Marriage and Mutton Curry:

Marriage and Mutton Curry

By M. Shanmughalingam

Published by Epigram Books

Fiction Collections



A kimono-clad Tamil woman greets Japanese soldiers at the door while her Anglophile husband cowers in his Jaguar. Two sisters share a husband when one fails to produce a child for the longest time. An American diplomat's urgent inquires about the Malaysian treasury’s facilities are hilariously misunderstood. A daring civil servant proposes to a Ceylonese lady in his hometown mere minutes after meeting her, breaking a thousand years of marriage protocol.

M. Shanmughalingam's debut collection paints, with gentle wit and humour, the concerns and intrigues of the Jaffna Tamil community in Malaya. At turns satirical, empathetic and insightful, these fifteen stories explore what happens when we hold on to—and choose to leave behind—our traditions and identities in a changing world.


Reader Reviews:

“Dato’ Dr Shan is a master storyteller, as this collection amply demonstrates. His distinctive voice and high quality of writing make for a most pleasurable, rewarding and stimulating read.”
—HRH Sultan Nazrin Shah

“Dr. M. Shanmughalingam allowed me to read his work, which proved invaluable to my understanding of the Tamils. I hugely enjoyed Victoria and Her Kimono and the humour in Shan’s other stories.”
—Peter Carey, twice winner, Booker and Commonwealth Writers’ Prizes

“M. Shan, with his domestic ethos is, above all, unpretentious and warm. The sure sense of dialogue and timing is allied with a certain originality.”
—Iris Murdoch, and John Bayley, professor of English, Oxford University

“Dr Shanmughalingam is one of the finest short-story writers writing in English today. He is in a class of his own, enriching the genre, in fact nourishing it with subtlety and finesse.
—Tan Sri Johan Jaaffar, journalist, editor, writer and dramatist

“The stories in this collection are examples of Shan’s special gift of irreverent, insouciant, puckish, trenchant humour he brings so unerringly to aspects of his culture and his years in the civil service. They are such exhilarating social comedy and satire. His distinguishing style as a writer: the vibrancy, wit, irreverence and playful use of language, especially of his portrayal of those irrepressible Jaffna Tamil dowagers.”
—Catherine Lim, author of five novels and ten short-story collections

Marriage and Mutton Curry is a remarkable debut short-story collection, introducing a fresh, original, satirical eye cast upon a minor ethnic tribe, the Jaffna Tamils, in a multiracial nation of multiplicities of ethnic tribes. The stories are compressed, their humour lightly deadly, and I welcome and celebrate the collection’s recovery of this almost-lost tribe for
Malaysian literature.”
—Shirley Geok-lin Lim, award-winning author of Among the White Moon Faces

“Shan’s stories are wickedly very funny; in particular, the stories about the Kandiah family, of Ceylon Tamils. He observes them with a tolerant, forgiving eye, aware of their all-too-human foibles.”
—Robert Yeo, author of poems, plays and a memoir

“I enjoyed the humour of Shan’s stories very much and his eye for irony. I think his short stories work because he is so pithy.”
—Dipika Mukherjee, author of Thunder Demons, long-listed for the Man Asian Literary Prize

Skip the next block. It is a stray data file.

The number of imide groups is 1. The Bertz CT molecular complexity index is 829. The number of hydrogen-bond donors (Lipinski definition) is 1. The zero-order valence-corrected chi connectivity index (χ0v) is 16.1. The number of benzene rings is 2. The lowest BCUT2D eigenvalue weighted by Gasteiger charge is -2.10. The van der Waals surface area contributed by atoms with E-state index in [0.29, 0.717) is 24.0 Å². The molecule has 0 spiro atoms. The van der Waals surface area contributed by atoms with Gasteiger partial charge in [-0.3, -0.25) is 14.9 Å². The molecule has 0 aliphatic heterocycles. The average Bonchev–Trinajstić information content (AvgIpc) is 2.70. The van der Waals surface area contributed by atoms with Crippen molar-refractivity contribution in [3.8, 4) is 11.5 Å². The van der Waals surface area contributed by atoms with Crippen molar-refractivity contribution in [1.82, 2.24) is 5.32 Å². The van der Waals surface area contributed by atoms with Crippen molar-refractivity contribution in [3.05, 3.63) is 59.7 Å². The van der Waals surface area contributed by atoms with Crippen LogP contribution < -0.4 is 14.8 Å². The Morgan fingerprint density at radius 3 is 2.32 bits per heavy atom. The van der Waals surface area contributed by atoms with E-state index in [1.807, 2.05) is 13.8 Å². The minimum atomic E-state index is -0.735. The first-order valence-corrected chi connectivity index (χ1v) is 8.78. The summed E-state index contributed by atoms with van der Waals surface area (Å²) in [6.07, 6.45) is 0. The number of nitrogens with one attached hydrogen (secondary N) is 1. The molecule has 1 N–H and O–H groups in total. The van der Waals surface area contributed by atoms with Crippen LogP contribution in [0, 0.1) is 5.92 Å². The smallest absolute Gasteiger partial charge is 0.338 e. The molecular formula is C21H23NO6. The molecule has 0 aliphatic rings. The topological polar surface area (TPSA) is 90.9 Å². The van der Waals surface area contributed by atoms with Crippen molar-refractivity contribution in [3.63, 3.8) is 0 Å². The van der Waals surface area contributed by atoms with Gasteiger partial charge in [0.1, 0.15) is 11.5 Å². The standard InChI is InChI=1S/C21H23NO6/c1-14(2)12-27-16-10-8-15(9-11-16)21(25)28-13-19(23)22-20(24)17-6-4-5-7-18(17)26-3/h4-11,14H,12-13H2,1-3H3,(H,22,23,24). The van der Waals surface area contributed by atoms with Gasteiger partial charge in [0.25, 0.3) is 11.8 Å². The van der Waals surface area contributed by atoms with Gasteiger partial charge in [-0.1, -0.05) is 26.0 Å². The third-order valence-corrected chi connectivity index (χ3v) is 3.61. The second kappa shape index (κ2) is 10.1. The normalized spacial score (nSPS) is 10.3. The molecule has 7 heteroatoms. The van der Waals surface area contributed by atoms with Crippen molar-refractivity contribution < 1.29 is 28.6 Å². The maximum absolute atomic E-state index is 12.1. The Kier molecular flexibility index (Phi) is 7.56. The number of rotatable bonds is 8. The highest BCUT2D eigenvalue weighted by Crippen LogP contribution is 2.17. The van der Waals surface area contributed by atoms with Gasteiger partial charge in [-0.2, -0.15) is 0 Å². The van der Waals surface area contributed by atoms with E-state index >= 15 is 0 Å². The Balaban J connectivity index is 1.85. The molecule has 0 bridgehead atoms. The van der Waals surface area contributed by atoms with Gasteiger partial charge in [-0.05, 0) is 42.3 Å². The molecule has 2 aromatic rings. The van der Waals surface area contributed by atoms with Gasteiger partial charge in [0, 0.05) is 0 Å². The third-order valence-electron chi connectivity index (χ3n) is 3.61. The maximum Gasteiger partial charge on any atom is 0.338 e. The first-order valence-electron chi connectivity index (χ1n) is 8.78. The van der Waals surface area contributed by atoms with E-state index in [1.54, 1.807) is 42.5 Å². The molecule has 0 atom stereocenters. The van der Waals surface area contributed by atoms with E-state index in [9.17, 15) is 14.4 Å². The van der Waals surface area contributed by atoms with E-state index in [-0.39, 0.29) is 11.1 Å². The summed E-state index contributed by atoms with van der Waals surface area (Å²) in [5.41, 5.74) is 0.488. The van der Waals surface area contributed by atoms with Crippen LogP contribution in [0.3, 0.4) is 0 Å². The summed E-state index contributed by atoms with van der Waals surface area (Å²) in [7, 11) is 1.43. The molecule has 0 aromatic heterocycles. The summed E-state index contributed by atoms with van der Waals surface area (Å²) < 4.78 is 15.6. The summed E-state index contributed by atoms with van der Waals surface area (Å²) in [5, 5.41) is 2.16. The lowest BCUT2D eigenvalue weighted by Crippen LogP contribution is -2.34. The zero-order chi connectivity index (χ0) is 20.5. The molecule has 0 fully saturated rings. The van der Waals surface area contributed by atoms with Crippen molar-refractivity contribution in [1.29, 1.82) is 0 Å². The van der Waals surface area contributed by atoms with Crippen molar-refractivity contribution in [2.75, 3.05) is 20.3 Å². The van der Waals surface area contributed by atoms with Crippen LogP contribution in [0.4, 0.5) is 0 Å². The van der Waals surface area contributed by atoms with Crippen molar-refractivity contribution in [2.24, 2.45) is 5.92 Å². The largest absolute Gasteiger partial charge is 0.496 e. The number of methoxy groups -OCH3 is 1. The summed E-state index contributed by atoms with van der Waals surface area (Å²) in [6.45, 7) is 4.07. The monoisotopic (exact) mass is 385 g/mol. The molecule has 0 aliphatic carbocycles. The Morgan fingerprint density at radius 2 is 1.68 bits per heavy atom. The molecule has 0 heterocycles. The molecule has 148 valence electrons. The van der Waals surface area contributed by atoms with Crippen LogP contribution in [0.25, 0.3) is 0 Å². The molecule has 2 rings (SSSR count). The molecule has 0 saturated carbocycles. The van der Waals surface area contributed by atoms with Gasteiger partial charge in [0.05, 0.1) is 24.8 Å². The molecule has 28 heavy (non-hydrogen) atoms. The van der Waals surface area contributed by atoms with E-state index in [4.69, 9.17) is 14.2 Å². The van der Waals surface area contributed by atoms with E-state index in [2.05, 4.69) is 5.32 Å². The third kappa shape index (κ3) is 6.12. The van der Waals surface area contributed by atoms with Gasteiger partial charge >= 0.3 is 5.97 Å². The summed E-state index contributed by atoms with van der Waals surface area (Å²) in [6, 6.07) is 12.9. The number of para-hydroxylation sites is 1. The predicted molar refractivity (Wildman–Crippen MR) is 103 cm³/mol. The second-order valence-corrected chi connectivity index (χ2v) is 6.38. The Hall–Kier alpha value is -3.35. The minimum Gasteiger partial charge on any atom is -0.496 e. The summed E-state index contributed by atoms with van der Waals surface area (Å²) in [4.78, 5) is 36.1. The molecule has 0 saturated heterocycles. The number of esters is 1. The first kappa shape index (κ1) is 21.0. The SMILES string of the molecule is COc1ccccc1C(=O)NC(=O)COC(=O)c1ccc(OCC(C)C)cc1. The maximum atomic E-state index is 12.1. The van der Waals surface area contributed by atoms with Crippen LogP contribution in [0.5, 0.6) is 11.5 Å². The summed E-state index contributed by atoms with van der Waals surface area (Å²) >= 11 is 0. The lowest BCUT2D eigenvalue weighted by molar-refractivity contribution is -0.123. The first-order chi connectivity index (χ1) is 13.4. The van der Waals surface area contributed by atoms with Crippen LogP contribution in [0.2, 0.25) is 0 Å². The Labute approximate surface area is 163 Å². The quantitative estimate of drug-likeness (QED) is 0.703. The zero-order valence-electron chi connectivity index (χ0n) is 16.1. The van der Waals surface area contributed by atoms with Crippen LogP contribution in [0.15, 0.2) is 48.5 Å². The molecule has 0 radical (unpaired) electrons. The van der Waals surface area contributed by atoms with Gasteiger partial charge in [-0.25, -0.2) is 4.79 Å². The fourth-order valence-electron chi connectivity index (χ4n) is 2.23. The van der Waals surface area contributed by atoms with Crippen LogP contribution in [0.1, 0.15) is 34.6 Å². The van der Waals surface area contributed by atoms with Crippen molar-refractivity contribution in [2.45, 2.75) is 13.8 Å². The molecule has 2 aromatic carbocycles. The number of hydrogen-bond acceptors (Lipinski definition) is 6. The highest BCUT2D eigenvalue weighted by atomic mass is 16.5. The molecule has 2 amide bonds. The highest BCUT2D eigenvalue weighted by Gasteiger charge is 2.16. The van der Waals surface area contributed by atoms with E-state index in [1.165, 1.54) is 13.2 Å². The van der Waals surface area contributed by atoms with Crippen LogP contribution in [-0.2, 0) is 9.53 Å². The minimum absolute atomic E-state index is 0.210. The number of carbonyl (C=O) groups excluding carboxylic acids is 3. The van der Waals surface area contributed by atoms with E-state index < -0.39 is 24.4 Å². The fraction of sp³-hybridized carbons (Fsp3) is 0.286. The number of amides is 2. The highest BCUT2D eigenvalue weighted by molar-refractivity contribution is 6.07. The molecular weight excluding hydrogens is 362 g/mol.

“It’s been quite a while that I enjoyed humour in Malaysia stories. But Shan’s is a humour that is full of everyday irony, and therefore very humane and down-to-Malaysian-earth. His end-of-story surprises are done with sensitivity and well-hewn skill.”
—Muhammad Haji Salleh, poet and recipient of the Malaysian National Laureate

“Dr Shan writes of the Malaysian Jaffna Tamil community with a light, often humorous touch, deftly capturing the syntax and cadences of his subjects’ speech, but this light touch disguises a sharp satirical bent and much trenchant commentary on social and family dynamics.”
—Preeta Samarasan, award-winning author of Evening Is the Whole Day

“These stories remind us that cultural identity is both an asset and a refuge during hard times.”
—Michael Vatikiotis, regional director, Centre for Humanitarian Dialogue, Singapore

“Shan can’t resist a pun-studded repartee or a mouth-watering description of food, perhaps the two most endearing traits of his world. The characters and situations in many of his stories, especially those featuring Mrs Kandiah, deserve to be dramatised on stage. The Tamil community and its concerns that Shan describes may have given way to modernity, but they are kept alive in these stories.”
—Ronald D. Klein, professor of English studies, Hiroshima Jogakuin University, Japan

“I have much enjoyed Dr M. Shan’s short and carefully observed stories of Malaysian life. I hope our paths may cross again somewhere in the future.”
—Sir Drummond Bone, master, Balliol College, Oxford University

“I like his empathy and kind portrayals but I also liked the darker tale of two sisters and the twins: parts I found riveting. Shan’s fiction evokes the times, often much more so than many social or political histories, e.g., Hilary Mantel.”
—Hugh Peyman, founder of ResearchWorks and author of China’s Change: The Greatest Show on Earth

“The collection is engrossing and cannot be put down. It is an invaluable addition to anyone who is a keen student of Malaysian literature, as well as entertaining for the uninitiated reader who may casually pick up
the collection.”
—Ravichandra P. Chittampalli, professor of English, University of Mysore, India